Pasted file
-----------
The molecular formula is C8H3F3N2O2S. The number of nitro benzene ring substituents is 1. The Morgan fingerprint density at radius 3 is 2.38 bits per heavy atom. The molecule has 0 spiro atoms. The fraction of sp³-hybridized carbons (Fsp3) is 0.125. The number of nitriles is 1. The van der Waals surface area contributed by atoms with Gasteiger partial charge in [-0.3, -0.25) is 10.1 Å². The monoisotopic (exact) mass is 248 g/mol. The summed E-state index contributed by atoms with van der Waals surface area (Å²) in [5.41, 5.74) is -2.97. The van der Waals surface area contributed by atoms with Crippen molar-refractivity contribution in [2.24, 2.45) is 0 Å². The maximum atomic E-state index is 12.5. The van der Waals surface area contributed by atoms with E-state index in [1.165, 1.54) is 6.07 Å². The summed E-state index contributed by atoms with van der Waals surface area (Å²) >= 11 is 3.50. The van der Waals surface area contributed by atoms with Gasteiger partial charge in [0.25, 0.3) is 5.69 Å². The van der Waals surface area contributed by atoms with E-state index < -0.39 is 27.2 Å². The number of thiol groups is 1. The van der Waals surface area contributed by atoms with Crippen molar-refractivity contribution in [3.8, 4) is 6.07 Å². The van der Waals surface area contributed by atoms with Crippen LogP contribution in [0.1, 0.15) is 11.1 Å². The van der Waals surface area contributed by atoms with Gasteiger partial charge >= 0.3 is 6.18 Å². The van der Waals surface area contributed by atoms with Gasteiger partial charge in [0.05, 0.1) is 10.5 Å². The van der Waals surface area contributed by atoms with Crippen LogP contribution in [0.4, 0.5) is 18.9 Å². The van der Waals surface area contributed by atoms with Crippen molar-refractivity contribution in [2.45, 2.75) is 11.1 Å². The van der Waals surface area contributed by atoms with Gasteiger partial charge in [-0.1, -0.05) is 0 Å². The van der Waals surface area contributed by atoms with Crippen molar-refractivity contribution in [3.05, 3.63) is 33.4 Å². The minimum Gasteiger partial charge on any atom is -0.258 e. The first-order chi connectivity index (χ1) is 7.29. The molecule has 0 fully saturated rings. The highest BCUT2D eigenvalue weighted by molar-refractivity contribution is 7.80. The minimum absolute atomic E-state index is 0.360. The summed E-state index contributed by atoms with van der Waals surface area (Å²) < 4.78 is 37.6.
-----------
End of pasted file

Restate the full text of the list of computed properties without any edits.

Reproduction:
The molecular formula is C8H3F3N2O2S. The number of nitro benzene ring substituents is 1. The Morgan fingerprint density at radius 3 is 2.38 bits per heavy atom. The molecule has 0 spiro atoms. The fraction of sp³-hybridized carbons (Fsp3) is 0.125. The number of nitriles is 1. The van der Waals surface area contributed by atoms with Gasteiger partial charge in [-0.3, -0.25) is 10.1 Å². The monoisotopic (exact) mass is 248 g/mol. The summed E-state index contributed by atoms with van der Waals surface area (Å²) in [5.41, 5.74) is -2.97. The van der Waals surface area contributed by atoms with Crippen molar-refractivity contribution in [2.24, 2.45) is 0 Å². The maximum atomic E-state index is 12.5. The van der Waals surface area contributed by atoms with E-state index in [1.165, 1.54) is 6.07 Å². The summed E-state index contributed by atoms with van der Waals surface area (Å²) >= 11 is 3.50. The van der Waals surface area contributed by atoms with Gasteiger partial charge in [0.25, 0.3) is 5.69 Å². The van der Waals surface area contributed by atoms with E-state index < -0.39 is 27.2 Å². The number of thiol groups is 1. The van der Waals surface area contributed by atoms with Crippen molar-refractivity contribution in [3.8, 4) is 6.07 Å². The van der Waals surface area contributed by atoms with Crippen LogP contribution in [0.1, 0.15) is 11.1 Å². The van der Waals surface area contributed by atoms with Gasteiger partial charge >= 0.3 is 6.18 Å². The van der Waals surface area contributed by atoms with Gasteiger partial charge in [0.05, 0.1) is 10.5 Å². The van der Waals surface area contributed by atoms with Crippen LogP contribution in [0.4, 0.5) is 18.9 Å². The van der Waals surface area contributed by atoms with Crippen molar-refractivity contribution in [2.45, 2.75) is 11.1 Å². The van der Waals surface area contributed by atoms with Gasteiger partial charge in [-0.1, -0.05) is 0 Å². The van der Waals surface area contributed by atoms with Crippen molar-refractivity contribution in [3.05, 3.63) is 33.4 Å². The minimum Gasteiger partial charge on any atom is -0.258 e. The first-order chi connectivity index (χ1) is 7.29. The molecule has 0 fully saturated rings. The highest BCUT2D eigenvalue weighted by molar-refractivity contribution is 7.80. The minimum absolute atomic E-state index is 0.360. The summed E-state index contributed by atoms with van der Waals surface area (Å²) < 4.78 is 37.6.